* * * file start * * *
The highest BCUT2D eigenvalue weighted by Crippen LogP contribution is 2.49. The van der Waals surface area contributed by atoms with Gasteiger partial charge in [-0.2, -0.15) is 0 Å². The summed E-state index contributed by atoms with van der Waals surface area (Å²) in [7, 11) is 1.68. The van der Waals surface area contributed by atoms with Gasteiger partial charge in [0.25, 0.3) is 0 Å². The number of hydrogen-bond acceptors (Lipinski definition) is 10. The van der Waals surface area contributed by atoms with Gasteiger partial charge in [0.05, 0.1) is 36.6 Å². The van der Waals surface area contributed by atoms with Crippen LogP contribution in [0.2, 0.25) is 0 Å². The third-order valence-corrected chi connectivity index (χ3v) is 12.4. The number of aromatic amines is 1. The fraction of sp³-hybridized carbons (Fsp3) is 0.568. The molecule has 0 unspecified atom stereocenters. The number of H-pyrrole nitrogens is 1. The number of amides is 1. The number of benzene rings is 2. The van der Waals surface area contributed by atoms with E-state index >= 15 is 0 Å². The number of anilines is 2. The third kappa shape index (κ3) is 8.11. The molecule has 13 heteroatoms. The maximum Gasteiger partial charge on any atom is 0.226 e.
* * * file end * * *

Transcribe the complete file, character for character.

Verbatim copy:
The highest BCUT2D eigenvalue weighted by Crippen LogP contribution is 2.49. The van der Waals surface area contributed by atoms with Gasteiger partial charge in [-0.2, -0.15) is 0 Å². The summed E-state index contributed by atoms with van der Waals surface area (Å²) in [7, 11) is 1.68. The van der Waals surface area contributed by atoms with Gasteiger partial charge in [0.25, 0.3) is 0 Å². The number of hydrogen-bond acceptors (Lipinski definition) is 10. The van der Waals surface area contributed by atoms with Gasteiger partial charge in [0.05, 0.1) is 36.6 Å². The van der Waals surface area contributed by atoms with Crippen LogP contribution in [0.2, 0.25) is 0 Å². The third-order valence-corrected chi connectivity index (χ3v) is 12.4. The number of aromatic amines is 1. The fraction of sp³-hybridized carbons (Fsp3) is 0.568. The molecule has 0 unspecified atom stereocenters. The number of H-pyrrole nitrogens is 1. The number of amides is 1. The number of benzene rings is 2. The van der Waals surface area contributed by atoms with E-state index >= 15 is 0 Å². The number of anilines is 2. The third kappa shape index (κ3) is 8.11. The molecule has 13 heteroatoms. The maximum Gasteiger partial charge on any atom is 0.226 e.